What are Archetypes in Character Building

Let's quickly go over what are archetypes in character building.

The concept of archetype is a valuable tool for comprehending the purpose or function of characters in a story. Knowing what archetype function a specific character is expressing helps guide the development of the story.

Brief Explanation of What are Archetypes in Psychology?

Carl G. Jung, a Swiss psychologist, traced patterns of behavior that define specific ways individual people operate in society. His ideas are based on studying symbols and myths from various cultures and eras. He proposed the existence of a collective unconscious and that it was comparable to the personal unconscious. For example, fairy tales and myths would be like the collective unconscious dreams of an entire culture.

Essentially, Jung used archetypes to refer to ancient patterns of personality shared across the entire human race.

The concept of archetype is a valuable tool for comprehending the purpose or function of characters in a story. Knowing what archetype function a specific character is expressing can help guide their development in the story.

The universal language of the narrative includes archetypes. According to Vogler, mastering your energy is as important to a writer as breathing.

How Archetypes Work in Storytelling

It is possible to free up the narrative and create a story full of nuances that is much more interesting for the reader when you see archetypes as characters. This sort of flexibility lets the character function to achieve certain outcomes in the story rather than appear as immutable figures.

Keeping the possibility of flexibility in mind explains how a character can exhibit traits from multiple archetypes within the same story.

According to Vogler, another way to view classical archetypes is as facets of the hero's (or writer's) personality. The other characters represent the hero's options, both good and bad.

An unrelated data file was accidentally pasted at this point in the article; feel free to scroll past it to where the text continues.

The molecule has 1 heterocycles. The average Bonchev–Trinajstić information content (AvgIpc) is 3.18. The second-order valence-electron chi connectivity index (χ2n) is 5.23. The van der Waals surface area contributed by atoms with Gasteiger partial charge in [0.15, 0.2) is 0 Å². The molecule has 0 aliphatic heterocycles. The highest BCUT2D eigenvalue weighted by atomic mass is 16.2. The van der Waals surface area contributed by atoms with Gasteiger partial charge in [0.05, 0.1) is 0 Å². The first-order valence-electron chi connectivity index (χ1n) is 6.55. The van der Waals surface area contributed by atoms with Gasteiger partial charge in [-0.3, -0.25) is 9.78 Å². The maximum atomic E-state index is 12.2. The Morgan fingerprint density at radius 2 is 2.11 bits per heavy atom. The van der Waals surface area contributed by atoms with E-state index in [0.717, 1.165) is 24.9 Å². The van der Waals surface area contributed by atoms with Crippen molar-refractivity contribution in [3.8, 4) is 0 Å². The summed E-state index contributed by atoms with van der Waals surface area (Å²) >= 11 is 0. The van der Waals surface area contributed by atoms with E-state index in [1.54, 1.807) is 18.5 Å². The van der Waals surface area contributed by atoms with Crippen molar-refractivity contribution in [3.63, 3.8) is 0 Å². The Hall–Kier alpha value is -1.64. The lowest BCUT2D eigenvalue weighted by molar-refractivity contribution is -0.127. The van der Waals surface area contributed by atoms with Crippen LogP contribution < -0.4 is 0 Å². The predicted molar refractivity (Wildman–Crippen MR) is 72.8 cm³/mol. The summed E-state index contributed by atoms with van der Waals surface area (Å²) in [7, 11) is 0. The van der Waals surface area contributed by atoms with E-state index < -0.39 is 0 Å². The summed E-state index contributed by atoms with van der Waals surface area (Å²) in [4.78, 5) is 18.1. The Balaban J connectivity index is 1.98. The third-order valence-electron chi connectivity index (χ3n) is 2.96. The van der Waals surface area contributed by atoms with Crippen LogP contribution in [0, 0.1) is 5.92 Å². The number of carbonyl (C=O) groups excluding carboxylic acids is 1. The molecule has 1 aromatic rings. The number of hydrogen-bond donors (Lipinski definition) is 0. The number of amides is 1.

On his journey, a hero may gather and embody the energy and traits of other characters. It's as if the hero began the story incomplete, and each character who crosses his path serves the purpose of teaching him something so that, in the end, he becomes a more complete human being.

Archetypes can also be thought of as personified symbols of various human characteristics.

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Most Common Archetypes in Character Building

For storytellers, certain archetypes are indispensable tools for the craft. It is not possible to tell stories without them. The archetypes that occur most frequently in stories (hence, the most useful for a writer to know) are:

  • Hero
  • Mentor (elder, comrade, friend, parent, wiseman, etc.)
  • Threshold guardian
  • Herald
  • Chameleon
  • Shadow
  • Picarus

Of course, there are many other archetypes—as many as there are human qualities that can be dramatized in a story.

For example, fairy tales are full of archetypal figures: the Wolf, the Hunter, the Good Mother, the Evil Stepmother, the Fairy Godmother, the Witch, the Prince or Princess, the Covetous Innkeeper, and so on, who perform highly specialized roles.

Likewise, Jung and others have identified many psychological archetypes, such as the Puer Aeternus, or the eternal boy, which can be found in myths such as the ever-young Cupid, in stories of characters such as Peter Pan, and in life, as men who never want to grow.

Here are resources I recommend to get more in-depth knowledge

Storytelling 101 teaches you how to write compelling stories worthy of commercial success. This is best for screenwriters, novelists, filmmakers, videogame writers and storytellers.

Children’s Books 101 teaches you how to write stories that children will love. This is best for aspiring children’s book authors and storytellers.

Owl AI is the revolutionary AI-powered content production platform that helps storytellers, writers, and bloggers of all subject matter easily create highly-polished content.

Success, Money & Mindset Subliminal is a self-hypnosis recording that we recommend to new writers to help with focus, concentration, creativity, and motivation.

Shadow Work Journal: 240 Daily Prompts contains inner work exercises related to relationships, anger, anxiety, self-love, healing trauma, abandonment issues, depression, forgiveness, etc.

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